The trial court viewed the video at the hearing and concluded that it completely contradicted the eyewitness testimony and Plaintiff’s expert’s opinion. Id. Thus, the court granted summary judgment in favor of Defendants. In doing so, it relied on the United States Supreme Court decision in Scott v. Harris, 550 U.S. 372 (2007), which ruled that no genuine issue of material fact existed where video footage contradicted the motorist’s version of events. The trial court also relied on the Florida Supreme Court decision in Wiggins v. Florida Department of Highway Safety and Motor Vehicles, 209 So. 3d 1165 (Fla. 2017), which concluded that a circuit court properly rejected a police officer’s testimony on the grounds that video evidence refuted it. The Estate appealed to Florida’s Fifth District Court of Appeal.
Appellate Court Reverses Summary Judgment but Requests Supreme Court Review
When reviewing the summary judgment order, the Fifth District Court of Appeal acknowledged long-standing Florida precedent that “summary judgment should not be granted unless the facts are so crystallized that nothing remains but questions of law.” Lopez, 275 So. 3d at 833 (citing Moore v. Morris, 475 So. 2d 666, 668 (Fla. 1985). If the record reflects even the slightest possibility that a disputed material fact exists, a jury must decide the case. Id. Moreover, a Florida trial judge cannot weigh conflicting evidence or evaluate witness credibility when ruling on a summary judgment motion. Id. at 834. Accordingly, the Fifth District Court ruled that the trial court improperly weighed competing evidence when it granted summary judgment. Id.
The appellate panel conceded that the decisions in Scott, 550 U.S. 372 and Wiggins, 209 So. 3d 1165 support the proposition that “clear, objective, neutral video evidence can be so contradictory to the opposing party’s evidence so as to render that evidence incompetent.” Lopez, 275 So.3d at 834. However, it found the trial court erred when it applied the holdings to Florida’s summary judgment standard. Id. The Fifth District Court distinguished the Scott decision because, unlike Florida state court judges, a Federal judge is permitted to assess the evidence and grant summary judgment when “the record taken as a whole could not lead a rational trier of fact to find for the non-moving party.” Id. at 833-834 and fn. 1. It distinguished the Wiggins decision because it involved first-tier certiorari review by a circuit court of a driver’s license suspension hearing rather than summary judgment. Id. at 834.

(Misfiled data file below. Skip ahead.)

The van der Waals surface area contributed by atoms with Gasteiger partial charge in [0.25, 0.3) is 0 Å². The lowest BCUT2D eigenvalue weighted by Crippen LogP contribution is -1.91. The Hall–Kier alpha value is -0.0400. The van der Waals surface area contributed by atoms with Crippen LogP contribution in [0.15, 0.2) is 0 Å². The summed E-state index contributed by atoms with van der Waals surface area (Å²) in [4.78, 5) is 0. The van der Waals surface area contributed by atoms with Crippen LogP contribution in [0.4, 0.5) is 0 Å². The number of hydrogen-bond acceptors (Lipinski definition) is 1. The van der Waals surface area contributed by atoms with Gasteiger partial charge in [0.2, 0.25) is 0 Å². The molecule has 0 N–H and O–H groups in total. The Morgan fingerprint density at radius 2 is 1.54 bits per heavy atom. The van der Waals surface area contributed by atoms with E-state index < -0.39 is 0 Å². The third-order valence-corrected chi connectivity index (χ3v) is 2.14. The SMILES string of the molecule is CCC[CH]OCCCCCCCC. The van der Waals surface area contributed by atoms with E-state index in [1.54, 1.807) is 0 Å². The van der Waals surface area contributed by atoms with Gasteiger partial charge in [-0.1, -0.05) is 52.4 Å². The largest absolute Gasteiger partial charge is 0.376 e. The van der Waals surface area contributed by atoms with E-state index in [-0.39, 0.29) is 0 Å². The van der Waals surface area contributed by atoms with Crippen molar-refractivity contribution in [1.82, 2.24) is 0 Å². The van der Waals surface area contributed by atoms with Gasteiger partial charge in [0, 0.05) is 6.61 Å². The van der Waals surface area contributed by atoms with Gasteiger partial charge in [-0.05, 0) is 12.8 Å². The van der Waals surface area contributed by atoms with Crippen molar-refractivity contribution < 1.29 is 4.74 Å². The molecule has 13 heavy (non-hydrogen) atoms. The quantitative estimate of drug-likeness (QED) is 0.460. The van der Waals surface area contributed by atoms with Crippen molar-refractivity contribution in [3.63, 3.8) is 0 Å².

Nevertheless, the Fifth District panel askedthe Florida Supreme Court to consider an exception to Florida’s summary judgment standard when video “completely negates or refutes any conflicting evidence” offered in opposition to a summary judgment motion. Id.
Supreme Court Seizes Opportunity to Rethink Summary Judgment Standard
In granting review, Florida’s Supreme Court ordered the parties to include in their briefs an analysis of the following questions: “Should Florida adopt the summary judgment standard articulated by the United States Supreme Court in Celotex Corp. v. Catrett, 477 U.S. 317 (1986), Anderson v. Liberty Lobby, Inc., 477 U.S. 242 (1986), and Matsushita Elec. Indus. Co. v. Zenith Radio Corp., 475 U.S. 574 (1986)? If so, must Florida Rule of Civil Procedure 1.510 be amended to reflect any change in the summary judgment standard?” Wilsonart, LLC, et. al. v. Miguel Lopez, etc., 2019 WL 5188546 (Fla. October 15, 2019). Shortly after the Florida Supreme Court accepted jurisdiction and requested briefing on the summary judgment standard in Lopez, a judge on Florida’s Third District Court of Appeal argued that Florida’s summary judgment standard has been distorted and urged the Florida Supreme Court to “bring Florida in line with the best practices adopted long ago by most other jurisdictions in the nation.” Mobley v. Homestead Hospital, Inc., 291 So. 3d 987, 992-994 (Fla. 3d DCA 2019) (concurring opinion by Justice Logue).
The Lopez parties have filed their briefs, and the Supreme Court scheduled oral argument for October 8, 2020. (Mark it on your calendar and view the oral arguments at https://wfsu.org/gavel2gavel/) By expressing an intention to revisit the summary judgment standard and possibly adopt the Federal standard, the Court triggered an onslaught of amicus curiae (“friend of the court”) petitions. Ultimately, ten organizations filed amicus curiae briefs. Seven argued in favor of Rosario and Wilsonart, while three advocated that any potential change to Florida’s summary judgment standard should go through a Florida Bar rules committee process before being decided by the Supreme Court. The number of amicus curiae participants is a testament to the fact that adoption of the Federal standard will mean the elimination of more cases before trial than occurs under the existing standard.